A project as involved as this one demands specificity. You must pinpoint the problem to address, the resources you need, the particular skills it will take to complete, and other parameters. Narrowing down the scope also involves predicting a range of outcomes. Account for potential hiccups and failures along the way, because they could interfere with the scope of the project, too. 

5. Lack of Sufficient Research

The IoT market is an entity, but it encompasses numerous subsections, services, platforms, and devices. It’s not enough to say, “I’m going to develop an IoT product.” It’s critical to do your due diligence to find your niche. Perform market and technical research to determine your place in this broad field. The area you settle on should align with your mission and brand.

Engage specialists to help you hone your vision and find the best corner of the market for you — the one that most makes sense for your business. Be careful not to cast too wide a net, though. The more niche you are, the better your chance of fulfilling an unmet need of your target audience.

6. Not Accounting for Updates

IoT projects aren’t one and done. This technology, like other innovations, requires constant upkeep. It’s a mistake to assume that once you’ve built the product and sent it to market, you’ve completed the project. Whether you’re using IoT devices or creating them, be aware that updates are par for the course.

From the beginning, have a solid plan in place for how you will keep your IoT devices up to date and timely. 

7. Improper Skills

Successful IoT conceptualization and implementation require particular technical and soft skills, ones that may not currently exist on your in-house team. Your plan requires the expertise of professionals who are equipped with IoT experience and skill sets that are aligned with what you’re trying to accomplish.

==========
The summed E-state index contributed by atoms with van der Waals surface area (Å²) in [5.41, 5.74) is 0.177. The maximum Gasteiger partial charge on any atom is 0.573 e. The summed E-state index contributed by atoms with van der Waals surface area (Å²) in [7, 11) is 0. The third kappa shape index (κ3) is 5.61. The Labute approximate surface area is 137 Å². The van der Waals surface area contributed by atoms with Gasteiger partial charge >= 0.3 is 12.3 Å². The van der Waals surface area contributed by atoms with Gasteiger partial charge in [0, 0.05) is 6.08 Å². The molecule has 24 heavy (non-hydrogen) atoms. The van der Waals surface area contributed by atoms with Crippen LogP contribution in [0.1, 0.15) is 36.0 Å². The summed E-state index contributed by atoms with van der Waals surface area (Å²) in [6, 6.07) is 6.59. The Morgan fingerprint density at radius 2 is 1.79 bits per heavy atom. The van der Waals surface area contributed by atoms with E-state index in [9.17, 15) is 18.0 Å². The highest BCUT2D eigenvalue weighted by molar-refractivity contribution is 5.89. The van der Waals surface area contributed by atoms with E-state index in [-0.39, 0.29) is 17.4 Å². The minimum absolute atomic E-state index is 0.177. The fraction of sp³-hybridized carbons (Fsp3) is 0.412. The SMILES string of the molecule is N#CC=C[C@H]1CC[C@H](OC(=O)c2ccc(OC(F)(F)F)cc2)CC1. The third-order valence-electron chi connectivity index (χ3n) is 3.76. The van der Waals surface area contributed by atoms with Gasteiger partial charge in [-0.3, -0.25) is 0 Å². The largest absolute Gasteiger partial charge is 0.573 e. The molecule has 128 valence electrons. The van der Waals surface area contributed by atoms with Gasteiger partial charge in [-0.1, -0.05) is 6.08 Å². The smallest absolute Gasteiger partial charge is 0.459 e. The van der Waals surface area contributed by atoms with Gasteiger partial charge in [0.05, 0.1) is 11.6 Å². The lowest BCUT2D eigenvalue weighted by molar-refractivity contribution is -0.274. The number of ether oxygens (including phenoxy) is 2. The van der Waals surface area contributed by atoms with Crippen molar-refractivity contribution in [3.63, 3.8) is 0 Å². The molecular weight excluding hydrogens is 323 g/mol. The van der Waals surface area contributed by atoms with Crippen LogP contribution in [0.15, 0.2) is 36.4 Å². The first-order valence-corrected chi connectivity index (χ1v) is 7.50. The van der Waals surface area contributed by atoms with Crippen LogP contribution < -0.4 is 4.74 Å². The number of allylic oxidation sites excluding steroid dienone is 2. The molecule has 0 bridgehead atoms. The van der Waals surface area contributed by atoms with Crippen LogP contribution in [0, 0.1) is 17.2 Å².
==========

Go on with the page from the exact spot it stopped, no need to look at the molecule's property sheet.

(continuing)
That could very well mean that you’ll need to look outside of your organization, perhaps to an outsourcing firm or freelance team, for help with your IoT projects.

8. Unrealistic Timelines

When you’re developing a complex technological solution, you can’t expect it to happen overnight. It’s important to be realistic about the amount of time and effort IoT initiatives take. If you underestimate this kind of project, you will inevitably be disappointed when the turnaround time is further away than you would like. 

Have a frank discussion with your developers about the project timeline. They will be candid about how long it will take and perhaps temper your expectations, such that there are no surprises down the line. In the long run, this is better for you, your team, and your project.

When businesses embrace the IoT, they are tapping into an invaluable resource, one that could transform their business digitally and otherwise. But it’s absolutely imperative for organizations to consider every aspect of the IoT process, hammering out their expectations, thinking about challenges, and otherwise examining prospective projects from every angle. This will limit the potential for mistakes derailing your progress.

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Elizabeth Moss

By Elizabeth Moss

Business Development Executive Elizabeth Moss helps support and grow BairesDev by forming strategic partnerships, increasing profitability, and aiding in customer acquisition. Her previous work experience includes success at tech giants such as Adobe and Jalasoft.